University researchers have launched a new study into the reasons behind the high rates of suicide among farmers in Qld and NSW.

Australian farmers are twice as likely to take their own lives than the general population, and university researchers want to know why.

The reasons behind the high rates of suicide among farmers are the focus of a new joint investigation being conducted at Griffith University and the University of Newcastle.

Researchers want to speak to farmers in Queensland and NSW about the stresses they face, as well as relatives of rural men and women who have taken their lives.

“We have to look into farmers’ lives from a wider perspective, go beyond mental illness, and examine the environment and other stresses, which would help us to design interventions targeting needs of farmers and their communities,” Dr Kairi Kolves from Griffith’s Australian Institute for Suicide Research and Prevention said.

Stacey Milner from AgForce said it had historically been very difficult to obtain concrete data on the number of farmers who are experiencing depression or taking their own lives, and the reasons behind this desperate decision.

However she said anecdotal evidence was that the current drought, which now covers around 75 per cent of the state, is causing farmers an “immense amount of pressure”.

“They’re under financial pressure, and they’re under the psychological pressure of just looking out at their property and seeing it so brown and dry, and worrying about how they will take care of their animals,” she said.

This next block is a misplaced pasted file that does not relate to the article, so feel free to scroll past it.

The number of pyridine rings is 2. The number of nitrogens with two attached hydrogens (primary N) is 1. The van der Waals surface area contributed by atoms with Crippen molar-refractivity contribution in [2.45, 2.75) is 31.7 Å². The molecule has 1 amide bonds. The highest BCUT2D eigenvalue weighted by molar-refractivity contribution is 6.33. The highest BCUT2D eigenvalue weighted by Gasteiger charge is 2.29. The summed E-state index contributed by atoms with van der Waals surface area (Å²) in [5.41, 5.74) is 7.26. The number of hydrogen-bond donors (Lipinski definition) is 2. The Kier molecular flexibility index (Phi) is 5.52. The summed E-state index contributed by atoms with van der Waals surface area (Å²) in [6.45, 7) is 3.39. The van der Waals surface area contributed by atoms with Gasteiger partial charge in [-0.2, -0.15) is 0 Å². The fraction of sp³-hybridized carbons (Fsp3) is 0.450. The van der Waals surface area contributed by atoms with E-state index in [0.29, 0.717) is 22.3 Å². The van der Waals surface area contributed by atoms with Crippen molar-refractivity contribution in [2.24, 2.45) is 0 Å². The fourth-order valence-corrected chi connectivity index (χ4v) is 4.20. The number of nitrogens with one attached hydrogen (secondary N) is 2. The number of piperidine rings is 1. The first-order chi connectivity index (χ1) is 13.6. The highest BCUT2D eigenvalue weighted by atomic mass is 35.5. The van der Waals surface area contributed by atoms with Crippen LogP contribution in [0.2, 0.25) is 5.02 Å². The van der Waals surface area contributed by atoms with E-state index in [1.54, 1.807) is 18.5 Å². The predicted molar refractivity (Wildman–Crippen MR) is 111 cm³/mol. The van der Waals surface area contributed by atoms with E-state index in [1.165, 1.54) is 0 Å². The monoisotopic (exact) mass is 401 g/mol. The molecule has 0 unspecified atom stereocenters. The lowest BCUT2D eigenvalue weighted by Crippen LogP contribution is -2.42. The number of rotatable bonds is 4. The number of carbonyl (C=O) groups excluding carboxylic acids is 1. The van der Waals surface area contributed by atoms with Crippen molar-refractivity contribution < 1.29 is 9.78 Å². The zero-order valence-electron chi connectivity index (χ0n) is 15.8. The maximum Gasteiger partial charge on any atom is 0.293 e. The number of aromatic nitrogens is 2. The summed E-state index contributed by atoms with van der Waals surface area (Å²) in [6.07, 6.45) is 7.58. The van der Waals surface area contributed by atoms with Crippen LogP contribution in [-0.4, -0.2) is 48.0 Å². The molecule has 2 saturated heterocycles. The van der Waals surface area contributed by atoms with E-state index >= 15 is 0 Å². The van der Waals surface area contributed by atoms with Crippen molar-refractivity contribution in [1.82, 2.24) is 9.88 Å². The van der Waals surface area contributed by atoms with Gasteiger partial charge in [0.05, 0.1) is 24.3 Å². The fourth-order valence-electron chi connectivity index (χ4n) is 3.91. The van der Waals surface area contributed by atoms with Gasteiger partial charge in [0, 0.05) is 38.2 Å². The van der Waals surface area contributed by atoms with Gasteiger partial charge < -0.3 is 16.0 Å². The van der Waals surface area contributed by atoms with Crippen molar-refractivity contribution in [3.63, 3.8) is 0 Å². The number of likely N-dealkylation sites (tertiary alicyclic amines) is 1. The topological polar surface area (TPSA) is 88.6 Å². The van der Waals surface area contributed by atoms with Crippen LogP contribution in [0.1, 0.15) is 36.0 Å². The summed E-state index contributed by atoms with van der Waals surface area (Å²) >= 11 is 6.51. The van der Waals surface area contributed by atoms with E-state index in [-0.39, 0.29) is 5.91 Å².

Ms Milner said the limited access to quality mental health services in the country was a barrier, and that farmers, particularly men, were often reluctant to seek help.

“There’s no doubt that rural men very much like to deal with things themselves,” she said.

However Dr Kolves said this common assumption may not be entirely accurate.

She said a preliminary study of Queensland Suicide Register (QSR) data revealed around 40 per cent of Queensland farmers who died by suicide between 1990 and 2008 had some form of contact with a mental health professional three months before death.

“It appears that a substantial proportion of farmers are seeking help for mental health problems prior to death by suicide, which challenges the common assumption that farmers are unlikely to seek help,” Dr Kolves said.

Farmers and families wishing to participate in the study can contact Lisa Kunde on 07 3735 1144.

*Readers seeking support and information about suicide prevention can contact Lifeline on 13 11 14 or the Suicide Call Back Service on 1300 659 467